The Troll Shop

Trolls come in all shapes and sizes at The Troll Shop. 

 

athornebrooke@ricentral.com

EAST GREENWICH—Anyone who has taken a stroll down Main Street has undoubtedly seen the most peculiar of local small businesses: The Troll Shop. Nestled between en vogue bakeries and hip skater shops, the Troll Shop is unlike most anything else. It is there, after all, that trolls are sold.

Owner of the Troll Shop, Doreen Bullock, discussed the origins of the trolls and how such fantastic creatures came to find a home in East Greenwich.

“The trolls are Scandinavian,” Bullock said. “The people that make them are from Denmark and live in the United States now. They are all handmade in the Smoky Mountains.”

Like the mysterious creatures of Scandinavian myth and legend, the trolls of Main Street possess an enigmatic and unique nature, with no two being quite the same. This is due to their being handmade with materials local to the environment that they come from.

“When the family that makes the trolls were young, their father would make the trolls for them, because he would tell them the stories of trolls,” Bullock said. “And they would ask ‘what does a troll look like?’ So he made these trolls out of natural things from the woods nearby and eventually started making them for other people.”

“We like the uniqueness and the creativity of it. Every troll is different. And when we see people and they ask which one they should get we tell them that they need to look at it, because every one has a different expression.”

One of those early customers in search of the unique was Bullock’s mother, Edith Marra, who founded the Troll Shop way back in 1976, well before the mass popularity of high fantasy literature and film made creatures such as trolls part of the common psyche.

“My mother was always looking for something unique,” Bullock said. “Back when it opened we were carrying things like unicorns and dragons, mythological creatures. You couldn’t find that anywhere. Now all the little girls need to have a unicorn, but back in the 70’s that wasn’t so.”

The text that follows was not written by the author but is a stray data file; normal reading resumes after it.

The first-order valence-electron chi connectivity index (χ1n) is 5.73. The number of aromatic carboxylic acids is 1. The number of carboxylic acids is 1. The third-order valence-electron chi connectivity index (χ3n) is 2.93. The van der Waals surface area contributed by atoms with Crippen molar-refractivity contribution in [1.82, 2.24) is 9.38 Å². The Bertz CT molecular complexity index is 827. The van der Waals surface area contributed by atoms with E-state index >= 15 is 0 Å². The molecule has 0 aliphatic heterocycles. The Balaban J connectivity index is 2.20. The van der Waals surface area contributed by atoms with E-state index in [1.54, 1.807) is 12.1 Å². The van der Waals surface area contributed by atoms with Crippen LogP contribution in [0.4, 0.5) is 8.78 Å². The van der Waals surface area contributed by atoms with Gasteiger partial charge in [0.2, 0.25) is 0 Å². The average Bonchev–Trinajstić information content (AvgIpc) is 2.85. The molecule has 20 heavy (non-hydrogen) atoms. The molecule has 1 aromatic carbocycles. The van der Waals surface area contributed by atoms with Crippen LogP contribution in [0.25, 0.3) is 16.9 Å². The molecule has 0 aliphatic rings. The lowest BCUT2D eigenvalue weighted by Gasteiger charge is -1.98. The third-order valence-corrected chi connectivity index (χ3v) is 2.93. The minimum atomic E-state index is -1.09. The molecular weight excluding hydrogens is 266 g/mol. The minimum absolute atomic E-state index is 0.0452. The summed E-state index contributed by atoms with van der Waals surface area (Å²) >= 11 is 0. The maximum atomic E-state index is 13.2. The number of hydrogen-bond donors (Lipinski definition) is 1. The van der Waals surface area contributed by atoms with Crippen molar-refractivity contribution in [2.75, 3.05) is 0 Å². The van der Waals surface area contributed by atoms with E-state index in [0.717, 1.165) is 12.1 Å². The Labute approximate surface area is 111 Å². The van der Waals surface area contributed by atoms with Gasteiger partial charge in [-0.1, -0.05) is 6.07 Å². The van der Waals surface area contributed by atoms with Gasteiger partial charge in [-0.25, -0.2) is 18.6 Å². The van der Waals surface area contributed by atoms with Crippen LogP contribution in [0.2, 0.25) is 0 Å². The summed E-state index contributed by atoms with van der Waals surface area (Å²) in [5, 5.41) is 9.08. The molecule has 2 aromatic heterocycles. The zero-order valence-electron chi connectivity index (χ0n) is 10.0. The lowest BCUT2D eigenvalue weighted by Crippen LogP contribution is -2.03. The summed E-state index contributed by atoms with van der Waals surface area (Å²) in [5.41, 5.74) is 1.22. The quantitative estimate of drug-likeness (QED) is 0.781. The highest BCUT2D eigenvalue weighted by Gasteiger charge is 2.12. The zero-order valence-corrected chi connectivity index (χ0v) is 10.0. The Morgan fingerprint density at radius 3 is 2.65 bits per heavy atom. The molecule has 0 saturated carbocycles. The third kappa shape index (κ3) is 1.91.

During the 90’s, Marra left retail and bought the old Victorian-style childrens’ museum in Pawtucket, which she rented out for bridal showers and weddings. By 2012, however, the desire to go back to retail and to cultivate a home for the trolls once more won out, and Marra reopened the Troll Shop.

“She loved to shop and to find different things,” Bullock said of her mother, who passed away last September. “There was no point for her to go into a shop if it had just the same old things.”

When reflecting on the memory of her mother and the meaning the little magical shop has, Bullock confessed that she shared that passion for the different in common.

“I like the unique!” Bullock said. “When she died, my brother and I didn’t want to close the shop, because it was something she loved. It speaks for itself.”

The family, originally from Warwick, opened up shop in East Greenwich after stumbling serendipitously upon the property.

“Back then, we would drive through town,” Bullock said. “It was just by chance we one day we saw it and said, oh, there’s a vacant store!”

And a lucky find it was. There are few stores with the allure of the Troll Shop in terms of the power to bring in tourism and create a unique retail experience in East Greenwich. Particularly given the word of mouth nature of the business’ customer base.

“From the 70’s, people always found us by word of mouth,” Bullock said. “When my mother re-opened she was in her late 70’s, she wasn’t interested in marketing, she was interested in shopping. She loved meeting customers and introducing people to new things that she had found. “There really aren’t many stores like this around. We have people come in on boats from other areas to see what we have. Our business comes from all over. Once they find us.”

When asked what the future holds for the Troll Shop now that her mother had passed, Bullock showed no signs of slowing down, mentioning the expansion of the store’s collection of jewelry and other odds and ends in addition to the trolls that line the walls.

“We are revamping, getting all new things in,” Bullock said. “We still have a lot of jewelry, but we’re adding a lot of new things. We’re redoing the walls with new product and lighting the place up a bit. It will be good.”

Walking between the shelves of hand-crafted Scandinavian trolls and the sparkling displays of skull-shaped bangles and necklaces, between shelves filled with new copies of the Witch’s Almanac and tables topped with African carved elephant statues, it is difficult to imagine how much more one little shop can fit before bursting at the seams. Whatever is coming, however, it is sure to be magical.

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